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Yuriy Butsa's interview to Interfax -Ukraine, part I

First part of the interview of Yuriy Butsa, Government Commissioner for Public Debt Management  to "Interfax-Ukraine"

Primary domestic bonds auctions on February 11 showed that rapid decline in rates in recent months and volatility in the global market have certain consequences: we see a decrease in the demand for long-term instruments from non-residents – it is lower than supply. How serious are fears that demand will decline to a level that will threaten the fulfillment of the borrowing plan this year? However, at the same time, the demand for short-term instruments has increased, and the Ministry of Finance manages to lower rates a little further on them.

What is your opinion of recent auctions?

- Demand in the short end of the yield curve is driven by local investors. A natural alternative for them is NBU's certificates of deposit. Local players are refocusing from NBU's certificates of deposit to short-term domestic government loan bonds to capture yield, given the potential decrease in the interest rate that the National Bank is talking about. Therefore, since the beginning of the year, demand for each auction at this end of the curve is higher than the supply. This allows significantly lowering the rate.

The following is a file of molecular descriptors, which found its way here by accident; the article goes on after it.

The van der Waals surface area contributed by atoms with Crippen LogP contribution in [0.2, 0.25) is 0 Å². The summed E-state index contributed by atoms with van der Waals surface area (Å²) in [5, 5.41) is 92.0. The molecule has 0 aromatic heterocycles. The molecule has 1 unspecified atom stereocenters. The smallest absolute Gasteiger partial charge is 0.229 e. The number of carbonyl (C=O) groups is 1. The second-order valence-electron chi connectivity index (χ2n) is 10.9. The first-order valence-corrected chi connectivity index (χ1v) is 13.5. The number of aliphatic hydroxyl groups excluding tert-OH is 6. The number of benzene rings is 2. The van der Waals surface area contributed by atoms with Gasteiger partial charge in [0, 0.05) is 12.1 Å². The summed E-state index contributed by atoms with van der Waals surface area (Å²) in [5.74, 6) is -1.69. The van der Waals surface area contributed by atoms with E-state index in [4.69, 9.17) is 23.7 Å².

The demand on the longer end of the curve is not so bad, which is confirmed by the fact that this year we have successfully released the 7Y instrument for the first time. But, in fact, the situation on the global market has changed slightly, and interest in investing in local currencies of emerging markets has decreased. It affects us.

Moreover, we are not alone on this market. Investors investing in Ukraine can also invest in Nigeria, Ghana, Turkey, Mexico, and other markets where the local securities market is developed. At some stage, at real yield rates, we are approaching other countries and investors will not only focus on yields, but also analyze other structural elements of the market, such as, for example, exchange rate policy transparency and the predictability and dynamics of inflation.

- That is, in the current situation, do you see some margin of decline in the yield on the short end of the curve, while the situation on the long end has stabilized? Because at the auctions on February 11, for the first time in recent months, the average weighted yield of two-year domestic government bonds increased slightly - by 14 basis points (bp).